Dedicated to covering the visual arts community in Connecticut.

Saturday, October 06, 2007

Mir solves painting myth-teries

Wadsworth Atheneum
600 Main St., Hartford, (860) 278-2670
Christopher Mir: Dreams, Memories, Reflections
Oct. 4, 2007—Jan. 6, 2008

There was a good crowd for Chris Mir's opening talk Thursday night in the MATRIX 157 Gallery at the Wadsworth Atheneum. Dreams, Memories, Reflections is Mir's first solo museum show; he has had several solo gallery shows.

Mir spoke off the cuff about his artistic practice, referring to various of the oil paintings to illustrate the points he had to make about his work. The 10 paintings follow, he said, "the trajectory set 10 years ago at Boston University [where he earned an M.F.A. in 1997]—a diorama space where mythic dramas could unfold."

He noted that while at BU he had participated in an exchange program between BU and the Rhode Island School of Design.

"The RISD kids were all about concept first. The idea and the work flows from the conceptual model," Mir recalled. "The way I trained, you get lost inside the painting world and make mistakes and feel your way in the painting." It's a "very romantic, early Modernist" approach, according to Mir.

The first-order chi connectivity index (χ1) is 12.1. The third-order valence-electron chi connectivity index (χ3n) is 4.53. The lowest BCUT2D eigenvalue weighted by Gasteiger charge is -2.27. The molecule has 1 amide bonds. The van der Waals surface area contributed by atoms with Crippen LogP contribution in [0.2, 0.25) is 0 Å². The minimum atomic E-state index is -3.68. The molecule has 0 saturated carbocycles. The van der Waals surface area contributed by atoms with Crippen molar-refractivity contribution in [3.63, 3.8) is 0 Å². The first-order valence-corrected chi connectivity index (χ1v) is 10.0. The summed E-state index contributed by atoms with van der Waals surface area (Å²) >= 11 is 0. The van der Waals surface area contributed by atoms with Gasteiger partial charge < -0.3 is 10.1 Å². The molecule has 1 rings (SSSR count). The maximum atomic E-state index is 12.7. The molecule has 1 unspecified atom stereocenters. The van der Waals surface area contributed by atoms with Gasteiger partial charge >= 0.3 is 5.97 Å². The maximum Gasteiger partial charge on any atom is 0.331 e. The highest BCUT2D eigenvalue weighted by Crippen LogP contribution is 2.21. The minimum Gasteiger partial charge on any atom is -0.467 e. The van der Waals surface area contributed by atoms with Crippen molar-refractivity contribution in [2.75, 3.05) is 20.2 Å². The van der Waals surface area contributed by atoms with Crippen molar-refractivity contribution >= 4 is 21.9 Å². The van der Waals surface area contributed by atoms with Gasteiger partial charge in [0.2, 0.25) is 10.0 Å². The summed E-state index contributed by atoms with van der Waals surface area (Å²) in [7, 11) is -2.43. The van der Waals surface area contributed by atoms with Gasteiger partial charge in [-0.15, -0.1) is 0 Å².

Mir spoke first of the painting "Generator," painted in the summer of last year. The work shows two figures in Hazmat suits ascending a craggy hill. It was made, he said, in direct reference to a painting of Cezanne's, "Mount St. Victoire." Mir noted that was intrigued by the idea of a mountain being the subject of a painting and found an image of a rocky hill to which he could refer.

Starting with a landscape is his typical modus operandi. He scavenges coffee table nature books and the Internet for imagery. (More recently, he has taken to photographing friends and families as models for many of his constructed scenarios.) He described the "essence" of his practice as "perceiving visual information and translating it into small abstract forms."

"When I see a landscape image that resonates for me, it should look like a stage set," Mir said. Mir then sets about populating his "stage set" with a repertory company of tropes and mythic figures. There are seven elements in this repertory company: the beautiful woman/goddess figure, the God or wanderer ("Jesus, hippie, Charles Manson, 'the dude'—he represents the primal state"), raw nature ("pure, beautiful sublime landscapes"), the child, the "spirit animal," the "corporate menace" ("my fear of being sucked into the moment of climate change or unchecked greed") and magic, "usually represented by little spheres of light."

As Mir tells it, these mythic figures trace their origins in his personal artistic universe to a "formative image" from his early childhood. When he was born, his mother—Mir said she was a "hippie"—hung a painting over his crib. It was a tarot card image of a little boy riding a white horse, the card of the sun.

"It was a very powerful, graphic beautiful image and I grew up with this in my house," Mir said. "That's still burned into the back of my brain."

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